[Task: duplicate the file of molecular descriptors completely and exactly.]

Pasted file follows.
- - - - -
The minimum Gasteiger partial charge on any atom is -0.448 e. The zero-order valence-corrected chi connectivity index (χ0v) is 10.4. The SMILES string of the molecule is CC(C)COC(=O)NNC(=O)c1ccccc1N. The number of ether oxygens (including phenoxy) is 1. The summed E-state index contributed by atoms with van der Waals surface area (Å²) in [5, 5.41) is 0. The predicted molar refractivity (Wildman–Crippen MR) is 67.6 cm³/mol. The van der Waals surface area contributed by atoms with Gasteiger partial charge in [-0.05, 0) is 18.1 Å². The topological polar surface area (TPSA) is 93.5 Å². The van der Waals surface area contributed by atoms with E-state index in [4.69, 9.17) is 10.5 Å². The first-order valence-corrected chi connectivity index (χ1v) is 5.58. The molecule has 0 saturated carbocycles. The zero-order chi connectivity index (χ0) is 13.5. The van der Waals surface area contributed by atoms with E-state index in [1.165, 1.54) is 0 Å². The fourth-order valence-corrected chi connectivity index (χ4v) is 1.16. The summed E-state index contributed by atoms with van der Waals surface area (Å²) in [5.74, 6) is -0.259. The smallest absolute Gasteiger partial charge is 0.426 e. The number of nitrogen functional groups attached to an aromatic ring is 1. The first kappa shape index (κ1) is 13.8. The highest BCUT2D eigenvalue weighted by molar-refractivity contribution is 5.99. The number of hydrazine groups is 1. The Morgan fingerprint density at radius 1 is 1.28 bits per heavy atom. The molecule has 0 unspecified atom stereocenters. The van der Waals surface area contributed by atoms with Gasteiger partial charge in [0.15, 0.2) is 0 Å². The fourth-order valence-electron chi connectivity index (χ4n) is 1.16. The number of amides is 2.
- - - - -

The minimum Gasteiger partial charge on any atom is -0.448 e. The zero-order valence-corrected chi connectivity index (χ0v) is 10.4. The SMILES string of the molecule is CC(C)COC(=O)NNC(=O)c1ccccc1N. The number of ether oxygens (including phenoxy) is 1. The summed E-state index contributed by atoms with van der Waals surface area (Å²) in [5, 5.41) is 0. The predicted molar refractivity (Wildman–Crippen MR) is 67.6 cm³/mol. The van der Waals surface area contributed by atoms with Gasteiger partial charge in [-0.05, 0) is 18.1 Å². The topological polar surface area (TPSA) is 93.5 Å². The van der Waals surface area contributed by atoms with E-state index in [4.69, 9.17) is 10.5 Å². The first-order valence-corrected chi connectivity index (χ1v) is 5.58. The molecule has 0 saturated carbocycles. The zero-order chi connectivity index (χ0) is 13.5. The van der Waals surface area contributed by atoms with E-state index in [1.165, 1.54) is 0 Å². The fourth-order valence-corrected chi connectivity index (χ4v) is 1.16. The summed E-state index contributed by atoms with van der Waals surface area (Å²) in [5.74, 6) is -0.259. The smallest absolute Gasteiger partial charge is 0.426 e. The number of nitrogen functional groups attached to an aromatic ring is 1. The first kappa shape index (κ1) is 13.8. The highest BCUT2D eigenvalue weighted by molar-refractivity contribution is 5.99. The number of hydrazine groups is 1. The Morgan fingerprint density at radius 1 is 1.28 bits per heavy atom. The molecule has 0 unspecified atom stereocenters. The van der Waals surface area contributed by atoms with Gasteiger partial charge in [0.15, 0.2) is 0 Å². The fourth-order valence-electron chi connectivity index (χ4n) is 1.16. The number of amides is 2.